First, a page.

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The The Chemicals OC'n and Super Cooling - Coolants
Date Posted: Sep 16 2002
Author: Brians256
Posting Type: Article
Category: H2O and Evap
Page: 2 of 2
Article Rank:5 from 1 Readers
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Note: This is a legacy article, imported from old code. Due to this some items on the page may not function as expected. Links, Colors, and some images may not be set correctly.
The Chemicals OC'n and Super Cooling - Coolants By: Brians256

The Chemicals of OC'n and Super Cooling - Coolants

By: Brian 9/16/02

Page 2

Biological Growths

Nobody wants things growing in their computer. Biological growths can cause the hoses to become clouded or even turn different colors. The best way to prevent the growths is a combination of methods. First, use distilled water to avoid adding algae and other life forms from the start. Then, add some biocide to prevent life from migrating in and finding a good spot to grow.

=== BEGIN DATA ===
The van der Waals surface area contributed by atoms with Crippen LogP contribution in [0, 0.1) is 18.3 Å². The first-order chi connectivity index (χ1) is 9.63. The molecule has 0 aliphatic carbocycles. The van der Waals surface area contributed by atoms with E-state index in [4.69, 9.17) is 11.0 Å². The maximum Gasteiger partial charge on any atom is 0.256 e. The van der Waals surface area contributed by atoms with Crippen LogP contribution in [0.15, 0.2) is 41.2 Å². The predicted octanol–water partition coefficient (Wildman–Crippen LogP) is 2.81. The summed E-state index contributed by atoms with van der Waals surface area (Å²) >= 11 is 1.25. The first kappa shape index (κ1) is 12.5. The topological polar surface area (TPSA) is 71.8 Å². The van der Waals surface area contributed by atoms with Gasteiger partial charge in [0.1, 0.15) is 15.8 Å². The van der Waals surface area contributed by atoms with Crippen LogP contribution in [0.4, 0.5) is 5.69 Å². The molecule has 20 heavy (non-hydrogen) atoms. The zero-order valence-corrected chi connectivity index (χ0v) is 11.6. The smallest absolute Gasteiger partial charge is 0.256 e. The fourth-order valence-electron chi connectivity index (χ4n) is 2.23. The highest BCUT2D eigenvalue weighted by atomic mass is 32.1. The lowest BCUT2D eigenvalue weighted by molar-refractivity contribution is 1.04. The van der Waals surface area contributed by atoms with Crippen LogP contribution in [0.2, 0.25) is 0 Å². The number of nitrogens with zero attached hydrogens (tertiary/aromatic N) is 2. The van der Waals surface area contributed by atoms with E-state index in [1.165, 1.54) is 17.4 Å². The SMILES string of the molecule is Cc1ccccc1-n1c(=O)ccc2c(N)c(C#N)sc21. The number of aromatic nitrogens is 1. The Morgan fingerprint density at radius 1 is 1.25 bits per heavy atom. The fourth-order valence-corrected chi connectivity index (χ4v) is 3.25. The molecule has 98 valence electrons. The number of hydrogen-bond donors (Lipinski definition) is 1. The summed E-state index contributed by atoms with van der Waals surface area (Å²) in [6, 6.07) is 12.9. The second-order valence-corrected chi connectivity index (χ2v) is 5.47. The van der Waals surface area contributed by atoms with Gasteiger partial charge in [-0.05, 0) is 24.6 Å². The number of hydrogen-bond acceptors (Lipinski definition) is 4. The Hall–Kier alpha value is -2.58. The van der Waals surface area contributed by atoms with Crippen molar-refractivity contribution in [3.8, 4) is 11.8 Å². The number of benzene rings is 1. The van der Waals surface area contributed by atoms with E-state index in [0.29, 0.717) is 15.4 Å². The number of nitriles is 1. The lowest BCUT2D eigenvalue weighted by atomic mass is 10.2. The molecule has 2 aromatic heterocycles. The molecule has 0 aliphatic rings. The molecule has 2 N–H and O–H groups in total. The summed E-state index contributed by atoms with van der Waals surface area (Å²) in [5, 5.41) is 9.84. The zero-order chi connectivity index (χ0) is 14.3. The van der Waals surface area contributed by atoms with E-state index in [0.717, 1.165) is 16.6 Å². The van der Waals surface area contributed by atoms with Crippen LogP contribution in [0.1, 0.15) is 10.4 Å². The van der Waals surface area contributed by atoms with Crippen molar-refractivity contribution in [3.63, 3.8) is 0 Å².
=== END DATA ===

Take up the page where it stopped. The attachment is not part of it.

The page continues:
This problem has seen some of the most interesting additives put into computer cooling systems.  People have put mouthwash, dishwashing soap, pool chlorine, and many other strange substances into their computer coolants to kill existing growths or prevent future growths.  Unfortunately, a minty-fresh smelling coolant does not guarantee that it has no algae.

Most of the chlorine additives are effective at killing germs and algae, but chlorine quickly evaporates from water. So, bleach will work for a short time, but it is only temporary. Also, chlorine is a very reactive substance that causes gaskets and some types of tubing to become brittle.  Be wary of adding a cup of bleach to your coolant.  It may cause your pump to start leaking!  If you choose this route, add a teaspoon to your loop every month, and carefully monitor the pump and tubing for leaks.  Bleach may also be corrosive to metals in your system (it is a powerful oxidizer). Dishwasher detergent does contain some chlorine, which is probably why dishes come out so sparkling and clean. So, you could add detergent, but it also causes a problem with foaming (i.e. try something else).